Let's also be honest that gambling would not be our first-choice vice if we were designing this fantasy-come-true from scratch. But gambling will do. It will definitely do. Bill Bennett has been exposed as a humbug artist who ought to be pelted off the public stage if he lacks the decency to slink quietly away, as he is constantly calling on others to do. Although it may be impossible for anyone famous to become permanently discredited in American culture (a Bennett-like point I agree with), Bennett clearly deserves that distinction. There are those who will try to deny it to him. They will say:
Neil Bush ignites education software firm.
TEXAS SCAM STARTS HERE
George W. Bush may have left Austin amid much fanfare, but the president's younger
brother quietly is heading a local startup that's raising at least $10 million in second-round funding.
Neil stands to make 60 million per year off of his company Ignite.
Neil Bush's Ignite! Inc., which develops educational software, is hoping to raise a second round in the near future, says Pamela Richardson, chief operating and strategic officer for Ignite! The company raised more than $5 million in first-round funding last year, she says.
Richardson declined to name previous private investors, but documents filed with the U.S. Securities and Exchange Commission indicate the company raised $7.1 million from 53 investors and is seeking $10 million in additional funding, according to online newsletter Private Equity Week, which covers private equity filings with SEC.
Ignite!, whose offices are at 11044 Research Blvd. in Northwest Austin, is developing multimedia software that lets students in kindergarten through 12th grade learn standardized curricula based on individual learning methods.
"I've been working with him [Neil] for two years, and he's focused on education," Richardson says. "Neil had some struggles with his own educational experience growing up, which made him have a passion for making a difference. And his mother has had a focus on literacy and education."
His mother, former first lady Barbara Bush, formed the Barbara Bush Foundation for Family Literacy in 1990. The foundation supports family literacy programs.
Initially targeting middle schools, Ignite!'s Adaptive Learning Engine software -- which it obtained in November by acquiring Austin Technology Incubator company Adaptive Learning Technologies Inc. -- is designed to help teachers and administrators teach in a more fun, effective way, Richardson says.
At 30 employees, the 2-year-old company still is forming a board of directors. It recently brought on Kevin Moran as chief technology officer. Moran is founder and former chief technology officer of Baleo Inc., a venture-backed Austin startup that folded late last year.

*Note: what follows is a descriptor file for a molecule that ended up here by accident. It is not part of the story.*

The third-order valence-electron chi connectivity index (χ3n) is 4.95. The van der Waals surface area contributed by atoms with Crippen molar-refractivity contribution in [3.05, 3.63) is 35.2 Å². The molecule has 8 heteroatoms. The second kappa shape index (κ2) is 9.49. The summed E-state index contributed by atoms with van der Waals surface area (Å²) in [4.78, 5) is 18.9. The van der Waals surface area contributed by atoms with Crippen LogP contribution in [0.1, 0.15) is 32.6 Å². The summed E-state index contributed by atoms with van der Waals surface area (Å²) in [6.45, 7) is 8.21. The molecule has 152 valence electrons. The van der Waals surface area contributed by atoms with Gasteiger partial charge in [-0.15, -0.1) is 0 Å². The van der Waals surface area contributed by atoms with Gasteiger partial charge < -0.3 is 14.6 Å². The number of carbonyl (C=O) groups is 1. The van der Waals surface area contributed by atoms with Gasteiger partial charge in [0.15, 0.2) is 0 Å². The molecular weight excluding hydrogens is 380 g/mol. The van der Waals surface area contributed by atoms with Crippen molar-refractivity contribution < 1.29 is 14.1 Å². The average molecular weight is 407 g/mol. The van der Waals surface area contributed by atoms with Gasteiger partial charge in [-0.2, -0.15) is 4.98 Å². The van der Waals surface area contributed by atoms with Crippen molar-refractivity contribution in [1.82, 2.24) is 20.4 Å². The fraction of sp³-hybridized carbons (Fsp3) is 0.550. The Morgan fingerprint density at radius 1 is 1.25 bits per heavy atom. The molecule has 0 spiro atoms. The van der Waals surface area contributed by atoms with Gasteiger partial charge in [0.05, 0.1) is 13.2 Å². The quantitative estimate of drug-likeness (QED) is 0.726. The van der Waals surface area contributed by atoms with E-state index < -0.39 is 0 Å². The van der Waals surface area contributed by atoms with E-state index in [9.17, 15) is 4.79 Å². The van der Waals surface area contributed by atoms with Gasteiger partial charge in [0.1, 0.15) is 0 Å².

So far, Ignite! doesn't have any customers or partnerships.
Bush was a director of the Savings and Loan association when it collapsed in 1988. The S&L's failure cost taxpayers $1.3 billion, according to the Federal Deposit Insurance Corp.
Toll Free 1.866.GoIgnite, Option 2
Toll Free 1.866.464.4648, Option 2
Neil Bush selling state FCAT Software
A software company run by Neil Bush, a younger brother of Gov. Jeb Bush, hopes to sell a program to Florida schools that students would use to prepare for the test that is key to the governor's education policy.
Texas-based Ignite Inc. makes software being used in a pilot program at an Orlando-area middle school to help students prepare for the Florida Comprehensive Assessment Test, which the governor has championed as a yardstick for school performance.
Ocoee Middle School, which has received millions of dollars in state grants to study ways of lowering costs, is using the software for free. But a company spokeswoman said Saturday that Ignite soon hopes to sell its early American history course to other Florida schools, at a cost of $30 a year per student.
Ignite spokeswoman Louise Thacker denied the company had an unfair advantage because Bush, its founder and CEO, is a brother of Florida's governor.
A spokeswoman for the state Department of Education said Friday that Ignite officials had not approached the state about its product. Mike Eason, formerly the top technology official for the department, is a member of an Ignite advisory board.
Katie Muniz, a spokeswoman for Jeb Bush, said the governor has never talked with his brother about the business.